There is no longer Jew or Greek, there is no longer slave or free, there is no longer male and female; for all of you are one in Christ Jesus…

Who is this Lord of the Church, this Jesus?

2. Spaces, places, locations…

1st, 2nd, and 3rd spaces, (4th?) places in cyberspace; the liminal, the marginal and the central; thresholds, edges and centers

…in Jerusalem, in all Judea and Samaria, and to the ends of the earth!

Insiders, outsiders, strangers and friends

Who is this Lord of the Church, this Jesus?

3. Jesus, Us, Culture, Counterculture

God beyond time and space became incarnate for us in Jesus of Nazareth, lived among us and shared our human experience.

We’re coming to the edge, running on the water, coming through the fog, your sons and daughters. Let the river run, let all the dreamers wake the nation. Come, the New Jerusalem.

Who is this Lord of the Church, this Jesus?

4. A Eucharistic community: the Welcome Table

An inclusive meal as well as a feast of justice and righteousness accomplished on earth for all creation.

Now I saw a new heaven and a new earth, for the first heaven and the first earth had passed away. Then I saw the holy city, the New Jerusalem…

Who is this Lord of the Church, this Jesus?


© leah chang 2009

Saturday, May 02, 2009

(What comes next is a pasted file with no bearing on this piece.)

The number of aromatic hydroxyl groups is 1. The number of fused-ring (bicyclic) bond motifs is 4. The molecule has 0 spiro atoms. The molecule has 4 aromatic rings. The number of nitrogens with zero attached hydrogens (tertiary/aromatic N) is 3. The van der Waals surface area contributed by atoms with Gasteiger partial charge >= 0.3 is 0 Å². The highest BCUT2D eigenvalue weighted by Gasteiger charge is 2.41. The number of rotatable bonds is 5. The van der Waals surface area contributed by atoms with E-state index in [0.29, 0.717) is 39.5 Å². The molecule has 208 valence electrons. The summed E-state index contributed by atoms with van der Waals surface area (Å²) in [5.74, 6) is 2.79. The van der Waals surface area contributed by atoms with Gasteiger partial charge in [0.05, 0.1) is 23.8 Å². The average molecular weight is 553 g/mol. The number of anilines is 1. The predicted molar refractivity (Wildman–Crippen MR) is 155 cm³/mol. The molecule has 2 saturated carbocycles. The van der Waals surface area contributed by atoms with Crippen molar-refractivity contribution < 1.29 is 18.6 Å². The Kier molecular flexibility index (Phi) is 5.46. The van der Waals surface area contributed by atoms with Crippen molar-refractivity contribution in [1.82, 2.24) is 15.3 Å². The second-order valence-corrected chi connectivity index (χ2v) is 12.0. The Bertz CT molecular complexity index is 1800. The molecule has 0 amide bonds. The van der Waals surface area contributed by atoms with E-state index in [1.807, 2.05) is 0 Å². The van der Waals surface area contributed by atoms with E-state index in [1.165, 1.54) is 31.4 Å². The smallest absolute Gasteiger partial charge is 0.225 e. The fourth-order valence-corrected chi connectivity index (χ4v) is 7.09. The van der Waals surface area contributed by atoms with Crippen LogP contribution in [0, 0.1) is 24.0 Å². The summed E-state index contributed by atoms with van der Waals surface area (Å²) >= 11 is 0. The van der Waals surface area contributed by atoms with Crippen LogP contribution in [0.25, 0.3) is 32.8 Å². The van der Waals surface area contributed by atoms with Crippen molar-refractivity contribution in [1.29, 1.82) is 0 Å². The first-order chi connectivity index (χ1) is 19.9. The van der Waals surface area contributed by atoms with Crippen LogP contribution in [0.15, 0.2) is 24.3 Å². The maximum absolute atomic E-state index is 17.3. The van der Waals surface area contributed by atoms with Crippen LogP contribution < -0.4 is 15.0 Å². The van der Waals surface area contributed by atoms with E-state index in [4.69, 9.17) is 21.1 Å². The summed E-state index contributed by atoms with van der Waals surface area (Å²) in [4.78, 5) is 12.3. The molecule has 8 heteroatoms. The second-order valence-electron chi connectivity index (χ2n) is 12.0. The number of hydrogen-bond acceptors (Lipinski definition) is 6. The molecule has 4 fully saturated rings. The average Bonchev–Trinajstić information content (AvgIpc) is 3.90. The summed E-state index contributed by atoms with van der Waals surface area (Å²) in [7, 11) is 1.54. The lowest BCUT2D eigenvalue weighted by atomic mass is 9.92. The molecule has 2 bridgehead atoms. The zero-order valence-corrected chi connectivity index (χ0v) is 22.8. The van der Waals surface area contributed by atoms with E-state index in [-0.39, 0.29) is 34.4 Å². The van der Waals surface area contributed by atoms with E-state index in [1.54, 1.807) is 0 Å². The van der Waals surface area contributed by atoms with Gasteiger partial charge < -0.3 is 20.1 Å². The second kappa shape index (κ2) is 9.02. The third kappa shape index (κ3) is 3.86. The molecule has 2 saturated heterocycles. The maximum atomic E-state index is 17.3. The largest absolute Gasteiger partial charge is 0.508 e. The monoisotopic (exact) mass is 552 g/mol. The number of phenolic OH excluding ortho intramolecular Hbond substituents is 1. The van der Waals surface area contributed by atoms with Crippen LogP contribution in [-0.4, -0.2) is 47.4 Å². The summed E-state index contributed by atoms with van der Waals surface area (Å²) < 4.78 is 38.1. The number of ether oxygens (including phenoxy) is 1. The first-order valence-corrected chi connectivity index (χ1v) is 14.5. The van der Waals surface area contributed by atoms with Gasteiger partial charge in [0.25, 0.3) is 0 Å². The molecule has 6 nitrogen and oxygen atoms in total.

The Vision of Faith

Here's another handout I hadn't yet posted from another time we were in year B, so it had to be 3 or 6 years ago. This was based on a printed published series, but I don't know what or by whom. These are my notes for the class I facilitated.

Bringing the texts together

Jeremiah 31:31-34

Internalized Gospel: now God is so immanent God truly lives in the hearts of humans: as Christians we read this as a Jesus text, we read it as God "pitching a tent" and living and sojourning with God's people! But what could this "new covenant" have meant to God's covenant people before God's incarnation in Jesus? To the people with whom God already had covenanted several times? Implication of "heart" in the ANE?

Contrast the law written on human hearts with the law written on stone tablets? In both cases, what is the content of the law? ""I will be their God" - say more about this!

Hebrews 5:5-12

"...once made perfect..." Kai teleiotheis... like the "perfect" Jesus tells us to be - whole, complete, a finished creation, achieving the humanness in which God created us to live - being ourselves in the same way God cannot be other than God!

God calls, designates Jesus high priest/mediator! God calls us - how? Christians affirm the priesthood of all believers: each of us is baptized priest, prophet and sovereign. But how does each of us discern God's particular call to us at any particular moment? How is God's call to us part of God's covenant with us? God's call to be our whole, true, fulfilled selves in Christ?